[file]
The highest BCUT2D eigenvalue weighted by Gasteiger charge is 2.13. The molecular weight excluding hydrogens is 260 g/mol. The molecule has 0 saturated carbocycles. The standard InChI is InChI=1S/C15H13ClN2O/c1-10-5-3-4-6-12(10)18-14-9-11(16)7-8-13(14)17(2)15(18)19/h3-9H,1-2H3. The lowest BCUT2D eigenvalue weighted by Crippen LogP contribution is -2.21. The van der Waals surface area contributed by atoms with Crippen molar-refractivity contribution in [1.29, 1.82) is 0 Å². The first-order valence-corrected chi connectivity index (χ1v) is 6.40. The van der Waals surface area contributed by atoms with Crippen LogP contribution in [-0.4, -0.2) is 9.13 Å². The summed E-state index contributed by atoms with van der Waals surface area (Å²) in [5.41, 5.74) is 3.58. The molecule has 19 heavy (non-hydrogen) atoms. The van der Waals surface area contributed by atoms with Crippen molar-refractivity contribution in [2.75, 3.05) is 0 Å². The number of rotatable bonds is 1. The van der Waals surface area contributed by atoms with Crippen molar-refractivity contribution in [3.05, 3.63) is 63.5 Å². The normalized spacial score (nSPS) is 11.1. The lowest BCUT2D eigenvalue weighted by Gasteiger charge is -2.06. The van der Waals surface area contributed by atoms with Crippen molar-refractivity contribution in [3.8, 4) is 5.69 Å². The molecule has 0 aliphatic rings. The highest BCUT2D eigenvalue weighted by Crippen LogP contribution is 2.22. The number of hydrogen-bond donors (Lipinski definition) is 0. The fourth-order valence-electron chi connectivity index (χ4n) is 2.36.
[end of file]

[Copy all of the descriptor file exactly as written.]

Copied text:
The highest BCUT2D eigenvalue weighted by Gasteiger charge is 2.13. The molecular weight excluding hydrogens is 260 g/mol. The molecule has 0 saturated carbocycles. The standard InChI is InChI=1S/C15H13ClN2O/c1-10-5-3-4-6-12(10)18-14-9-11(16)7-8-13(14)17(2)15(18)19/h3-9H,1-2H3. The lowest BCUT2D eigenvalue weighted by Crippen LogP contribution is -2.21. The van der Waals surface area contributed by atoms with Crippen molar-refractivity contribution in [1.29, 1.82) is 0 Å². The first-order valence-corrected chi connectivity index (χ1v) is 6.40. The van der Waals surface area contributed by atoms with Crippen LogP contribution in [-0.4, -0.2) is 9.13 Å². The summed E-state index contributed by atoms with van der Waals surface area (Å²) in [5.41, 5.74) is 3.58. The molecule has 19 heavy (non-hydrogen) atoms. The van der Waals surface area contributed by atoms with Crippen molar-refractivity contribution in [2.75, 3.05) is 0 Å². The number of rotatable bonds is 1. The van der Waals surface area contributed by atoms with Crippen molar-refractivity contribution in [3.05, 3.63) is 63.5 Å². The normalized spacial score (nSPS) is 11.1. The lowest BCUT2D eigenvalue weighted by Gasteiger charge is -2.06. The van der Waals surface area contributed by atoms with Crippen molar-refractivity contribution in [3.8, 4) is 5.69 Å². The molecule has 0 aliphatic rings. The highest BCUT2D eigenvalue weighted by Crippen LogP contribution is 2.22. The number of hydrogen-bond donors (Lipinski definition) is 0. The fourth-order valence-electron chi connectivity index (χ4n) is 2.36.